Canadian Civil Liberties Union
The Canadian Civil Liberties Union (CCLU) was the product of Quebec’s Padlock Act, or the Act to Protect the Province Against Communistic Propaganda, which was passed in 1937. This statute made it illegal to print or publish any newspaper, periodical, pamphlet, circular, or document that propagated communism or bolshevism and to house any organization that promoted them. Years later, during the proceedings of the 1950 Senate Committee on Human Rights and Fundamental Freedoms, members of the Jewish and Ukrainian communities would claim that they too had fallen victim to the act.
In the struggle against the Padlock Act, we see the stirrings of Canada’s first rights associations. Montreal’s Emergency Committee for Civil Liberties was replaced in 1937 with the Montreal branch of the CCLU. A collection of autonomous organizations across Canada, the CCLU soon had branches in Toronto, Vancouver, and Ottawa, stimulated in large part by opposition to the Padlock Act. Additional groups were formed in Winnipeg and Ottawa in 1938-39. Unlike the Canadian Labour Defense League (CLDL), the CCLU was “a non-political organization, the object of which is to maintain throughout Canada the rights of free speech, free press, free assembly, and other liberties, and to take all such action as seems advisable in furtherance of their subject.” [Clément 2004] The CCLU branches were dedicated to the protection of rights regardless of an individual’s background or belief system and did not favour the CLDL’s working-class politics; their ideal was to incorporate people from varying ideological camps. In its call for disallowance of the Padlock Act, the Montreal CCLU quickly garnered support from the Student Christian Movement, Fellowship of Reconciliation, League for Social Reconstruction, CCF, Montreal Presbytery of the United Church, and local trade unions. Within a few years, the branch had recruited a thousand members. However, the CCLU was never a functioning national network, but rather a collection of disparate groups whose links to each other were limited.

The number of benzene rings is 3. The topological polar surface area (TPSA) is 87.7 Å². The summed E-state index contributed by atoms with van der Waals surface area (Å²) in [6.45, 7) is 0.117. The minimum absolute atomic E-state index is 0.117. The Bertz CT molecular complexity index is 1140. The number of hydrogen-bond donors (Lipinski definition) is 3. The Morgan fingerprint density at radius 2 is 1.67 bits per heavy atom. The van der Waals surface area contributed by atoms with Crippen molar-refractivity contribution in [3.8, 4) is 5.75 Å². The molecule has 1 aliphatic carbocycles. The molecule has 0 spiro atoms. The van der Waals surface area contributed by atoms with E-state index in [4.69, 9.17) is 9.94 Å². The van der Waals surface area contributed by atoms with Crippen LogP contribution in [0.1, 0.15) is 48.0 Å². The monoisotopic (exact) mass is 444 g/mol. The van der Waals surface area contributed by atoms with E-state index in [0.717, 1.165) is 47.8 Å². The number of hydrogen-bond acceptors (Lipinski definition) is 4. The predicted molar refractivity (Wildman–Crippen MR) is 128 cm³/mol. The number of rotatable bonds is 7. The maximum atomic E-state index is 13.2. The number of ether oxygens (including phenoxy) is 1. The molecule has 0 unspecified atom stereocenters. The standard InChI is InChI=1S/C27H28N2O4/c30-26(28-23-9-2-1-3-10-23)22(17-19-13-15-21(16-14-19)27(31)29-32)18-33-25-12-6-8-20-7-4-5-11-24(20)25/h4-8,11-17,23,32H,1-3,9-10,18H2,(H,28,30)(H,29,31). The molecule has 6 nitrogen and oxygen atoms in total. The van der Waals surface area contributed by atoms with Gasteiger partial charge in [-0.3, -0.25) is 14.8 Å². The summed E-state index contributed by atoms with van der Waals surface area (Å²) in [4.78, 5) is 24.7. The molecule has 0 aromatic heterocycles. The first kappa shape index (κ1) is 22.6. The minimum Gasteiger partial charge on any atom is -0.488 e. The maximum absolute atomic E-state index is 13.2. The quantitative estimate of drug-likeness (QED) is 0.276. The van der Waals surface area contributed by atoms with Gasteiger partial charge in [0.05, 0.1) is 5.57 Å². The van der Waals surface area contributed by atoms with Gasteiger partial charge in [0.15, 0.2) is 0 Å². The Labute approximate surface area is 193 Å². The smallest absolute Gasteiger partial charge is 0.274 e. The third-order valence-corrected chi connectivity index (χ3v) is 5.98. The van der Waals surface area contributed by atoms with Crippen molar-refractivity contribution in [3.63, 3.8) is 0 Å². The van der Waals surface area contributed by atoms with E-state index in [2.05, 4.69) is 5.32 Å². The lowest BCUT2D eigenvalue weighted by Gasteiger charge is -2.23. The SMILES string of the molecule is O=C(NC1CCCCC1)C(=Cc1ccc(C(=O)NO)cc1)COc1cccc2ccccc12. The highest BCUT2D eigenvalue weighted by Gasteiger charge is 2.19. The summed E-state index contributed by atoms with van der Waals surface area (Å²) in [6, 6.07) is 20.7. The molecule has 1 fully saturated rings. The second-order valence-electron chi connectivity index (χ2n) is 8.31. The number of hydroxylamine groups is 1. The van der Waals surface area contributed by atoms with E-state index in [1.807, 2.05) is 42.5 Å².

In Repression and Resistance, Ross Lambertson describes the original Montreal branch of the CCLU:
“At first Frank Scott was not publicly associated with the group (although by 1940 his name appears on the letterhead as a member of the advisory council), but he appears to have had considerable influence behind the scenes. Many of the original executive members were either friends or colleagues, for the most part respectable intellectuals and professionals with a strong bias towards social democracy and (in some cases) radical Christianity. For example, the chair, Hubert Desaulniers (the only francophone of the group) was the provincial president of the CCF, the vice-chair, R.L. Calder, Q.C., ran for office several times as a CCF candidate and served on the provincial executive of the party, and the legal counsel, J.X. Mergler, was one of the founding members of the Montréal branch of the LSR. Radical Christians were represented by R.B.Y. Scott, a professor at United Theological College who was active in the FCSO, and Eugene Forsey, a social democrat with strong ties to the FCSO, as well as the LSR and CCF.”
Lambertson, Ross. Repression and Resistance: Canadian Human Rights Activists, 1930-1960. Toronto: University of Toronto Press, 2005.
There is no single archival collection for the CCLU. However, material is available in the J. King Gordon Papers, the Arthur Roebuck Papers, and the Frank Scott Papers at Library and Archives Canada.